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Jerry Bowers made content come to life
Former North Hall teacher remembered for sense of humor, caring approach
Jerry Bowers
Jerry Bowers

Jerry Bowers, a retired longtime North Hall High history teacher, had a penchant for telling stories.

Since his death Saturday, his students have been recounting their own stories of Bowers, 74, and how the man with a bushy beard and quick wit captured their attention in the classroom and made an impact long after they graduated.

Chris Swan, now pastor at Corinth Baptist Church, remembered meeting Bowers, then the football coach, at the end of his freshman year in the 1980s. After Swan wrote down his name to sign up for football, Bowers said he didn’t need Swan’s attitude or behavior on the team, having heard about Swan from other teachers.

But after that warning, Bowers gave Swan the chance to change the coach’s opinion.

“He gave me opportunities to make right choices,” Swan said. “He was always an encourager. He believed in hard work, and you didn’t get something for nothing.”

Bowers is survived by his wife of 50 years, Barbara; son, Brandon; daughter, Christi Bowers Aaron; and grandchildren, Ben and Emily.

Bowers began teaching in 1968 at Woodward Academy in College Park, then later worked at Allen Military Academy in Bryan, Texas, and Terrell Academy in Dawson before teaching at North Hall from 1982-2006.

The world is a lonelier place without him. He was such a big man and was gregarious and generous in every part of his life,” his daughter wrote on his Facebook page Sunday. “He loved living and being with his family, friends, and students.”

Nikki Smith Conner recalled Bowers having to move around to different classes during the day her senior year in 2001 and how he would take his supplies from one room to another in a borrowed Home Depot shopping cart. He didn’t complain about having to be on the move but “was as happy as could be.”

“He was about as good as they come,” Conner said.

Scott Gilstrap said Bowers was “a very boisterous man and a little intimidating” before you got to know him. Gilstrap said that during the first class in U.S. history, Bowers had Gilstrap and his classmates write down “WAJMM” to help them remember the last names of the first five presidents.

Gilstrap said he ran into Bowers at Kroger about a year ago, and they laughed as they remembered that story. And the former student thanked the teacher for everything Bowers did.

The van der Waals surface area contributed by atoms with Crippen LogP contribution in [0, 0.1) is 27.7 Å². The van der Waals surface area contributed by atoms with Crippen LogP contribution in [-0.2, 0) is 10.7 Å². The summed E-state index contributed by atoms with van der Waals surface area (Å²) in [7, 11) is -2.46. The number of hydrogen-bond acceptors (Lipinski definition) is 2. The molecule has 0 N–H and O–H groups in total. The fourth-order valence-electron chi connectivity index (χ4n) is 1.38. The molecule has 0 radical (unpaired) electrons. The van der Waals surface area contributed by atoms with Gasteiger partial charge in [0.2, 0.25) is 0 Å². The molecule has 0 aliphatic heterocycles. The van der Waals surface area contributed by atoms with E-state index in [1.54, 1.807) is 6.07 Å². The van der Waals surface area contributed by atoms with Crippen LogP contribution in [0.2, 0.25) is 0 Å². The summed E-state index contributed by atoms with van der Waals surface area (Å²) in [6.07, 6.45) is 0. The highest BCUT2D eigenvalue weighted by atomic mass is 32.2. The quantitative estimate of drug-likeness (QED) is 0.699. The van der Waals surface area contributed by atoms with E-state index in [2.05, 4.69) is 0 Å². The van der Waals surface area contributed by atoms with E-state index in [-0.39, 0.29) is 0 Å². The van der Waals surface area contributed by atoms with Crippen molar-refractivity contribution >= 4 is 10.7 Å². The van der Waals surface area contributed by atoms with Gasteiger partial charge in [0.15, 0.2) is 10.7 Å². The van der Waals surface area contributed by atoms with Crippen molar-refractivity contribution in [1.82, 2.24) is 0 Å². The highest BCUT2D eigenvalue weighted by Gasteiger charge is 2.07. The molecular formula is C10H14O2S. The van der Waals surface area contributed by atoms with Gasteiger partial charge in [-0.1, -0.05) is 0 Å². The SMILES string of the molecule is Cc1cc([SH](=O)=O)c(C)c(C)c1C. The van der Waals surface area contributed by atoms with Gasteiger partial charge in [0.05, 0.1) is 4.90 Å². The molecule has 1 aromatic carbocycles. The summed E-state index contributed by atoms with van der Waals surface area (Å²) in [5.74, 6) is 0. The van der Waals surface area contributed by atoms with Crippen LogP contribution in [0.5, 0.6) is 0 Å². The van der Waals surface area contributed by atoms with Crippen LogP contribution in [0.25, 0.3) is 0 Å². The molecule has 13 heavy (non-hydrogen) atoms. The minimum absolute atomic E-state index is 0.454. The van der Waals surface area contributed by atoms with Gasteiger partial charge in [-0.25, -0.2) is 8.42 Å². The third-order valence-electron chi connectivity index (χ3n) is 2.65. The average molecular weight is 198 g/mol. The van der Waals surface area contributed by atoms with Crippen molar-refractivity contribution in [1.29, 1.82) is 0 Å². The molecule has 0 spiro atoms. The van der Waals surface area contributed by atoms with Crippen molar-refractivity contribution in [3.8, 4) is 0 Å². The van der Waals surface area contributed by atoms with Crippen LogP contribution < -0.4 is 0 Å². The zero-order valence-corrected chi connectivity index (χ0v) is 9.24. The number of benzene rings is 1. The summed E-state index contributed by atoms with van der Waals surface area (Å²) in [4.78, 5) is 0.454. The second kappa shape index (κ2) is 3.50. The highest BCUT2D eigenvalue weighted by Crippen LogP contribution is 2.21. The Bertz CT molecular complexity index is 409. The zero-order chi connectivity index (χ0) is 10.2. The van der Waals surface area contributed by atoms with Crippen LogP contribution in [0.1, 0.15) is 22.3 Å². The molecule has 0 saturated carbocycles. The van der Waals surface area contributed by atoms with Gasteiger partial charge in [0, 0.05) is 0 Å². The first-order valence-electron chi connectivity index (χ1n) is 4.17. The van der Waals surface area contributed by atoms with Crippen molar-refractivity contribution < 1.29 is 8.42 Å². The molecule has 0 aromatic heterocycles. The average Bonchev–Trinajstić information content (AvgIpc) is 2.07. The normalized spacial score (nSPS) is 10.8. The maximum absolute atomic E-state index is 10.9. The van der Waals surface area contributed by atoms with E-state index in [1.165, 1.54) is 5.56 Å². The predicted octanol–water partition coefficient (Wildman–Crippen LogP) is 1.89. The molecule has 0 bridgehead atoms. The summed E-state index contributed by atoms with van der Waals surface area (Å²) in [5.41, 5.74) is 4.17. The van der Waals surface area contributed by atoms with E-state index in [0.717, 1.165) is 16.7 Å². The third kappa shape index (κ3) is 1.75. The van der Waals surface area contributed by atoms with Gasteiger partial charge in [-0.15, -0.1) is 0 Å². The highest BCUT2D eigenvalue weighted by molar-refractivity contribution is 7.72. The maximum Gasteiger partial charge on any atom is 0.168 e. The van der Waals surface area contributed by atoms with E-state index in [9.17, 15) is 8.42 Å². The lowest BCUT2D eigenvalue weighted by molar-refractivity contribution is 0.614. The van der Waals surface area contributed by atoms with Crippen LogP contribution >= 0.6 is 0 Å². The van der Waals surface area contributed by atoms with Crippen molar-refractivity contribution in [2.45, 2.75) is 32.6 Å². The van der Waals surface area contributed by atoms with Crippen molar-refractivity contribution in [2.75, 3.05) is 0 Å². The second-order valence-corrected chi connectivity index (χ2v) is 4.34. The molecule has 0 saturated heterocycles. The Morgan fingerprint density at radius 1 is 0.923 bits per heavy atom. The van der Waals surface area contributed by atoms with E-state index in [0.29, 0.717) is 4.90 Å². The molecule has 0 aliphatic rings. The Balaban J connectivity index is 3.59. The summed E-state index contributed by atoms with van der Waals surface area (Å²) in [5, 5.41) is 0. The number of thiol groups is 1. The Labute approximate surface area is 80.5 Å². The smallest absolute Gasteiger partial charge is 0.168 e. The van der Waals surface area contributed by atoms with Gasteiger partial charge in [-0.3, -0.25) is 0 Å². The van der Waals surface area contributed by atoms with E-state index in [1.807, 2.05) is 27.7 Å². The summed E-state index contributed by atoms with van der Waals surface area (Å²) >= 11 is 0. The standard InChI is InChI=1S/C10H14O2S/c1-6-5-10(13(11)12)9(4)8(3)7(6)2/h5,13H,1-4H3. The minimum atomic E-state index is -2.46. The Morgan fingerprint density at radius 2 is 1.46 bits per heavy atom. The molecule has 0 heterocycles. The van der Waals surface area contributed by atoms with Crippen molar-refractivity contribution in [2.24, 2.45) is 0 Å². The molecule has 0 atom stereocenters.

“He really worked hard to make the content come to life,” Gilstrap said. “He found ways to draw you into the content.”

Tonya Carder had Bowers for government at 7:30 a.m. her junior year. She said every Friday a different person would bring in doughnuts and juice. Bowers would bring a breakfast casserole made by his wife.

Right before giving the kids casserole, he told a story of coming upon a bloated cow as a kid, poking it with a stick and the cow exploding.

“Everyone loved him because of his sense of humor,” Kimberly Martin Henderson said.

J.J. Wiley, another former student of Bowers and now a social studies teacher at Chestatee, said the teacher’s passion and storytelling talent made the past come alive.

“No one would sleep in Jerry Bowers’ class,” Wiley said. “His infectious laughter could transform your worst day into a great one. He loved to surprise you with a fry hidden in his beard from lunch or a tall tale from his past.”

Carder said Bowers’ direct, caring nature stood out.

“You knew where you stood with him,” Carder said. “But he was welcoming and friendly and made you feel at home and safe in his classroom.”

Carey Whitlow, a student who later became a teacher alongside Bowers at North Hall and now teaches at Chestatee, said Bowers taught him how to relate to kids.

“He was the kind of teacher I wanted to be like,” Whitlow said.

Bowers’ Facebook page was flooded with students’ fond memories.

Former students said they always enjoyed seeing Bowers around town after they graduated, as he would remember them years later and ask how they were doing.

“I’d run into Coach Bowers out and about, and he’d still go out of his way to say hello, ask about my family and me, and then say something crazy,” Wiley said. “I’d walk away laughing and smiling, feeling better than I did before we spoke, just like it was each day after leaving his classroom.”

Services for Bowers, which are being handled by Ward’s Funeral Home, haven’t yet been announced.

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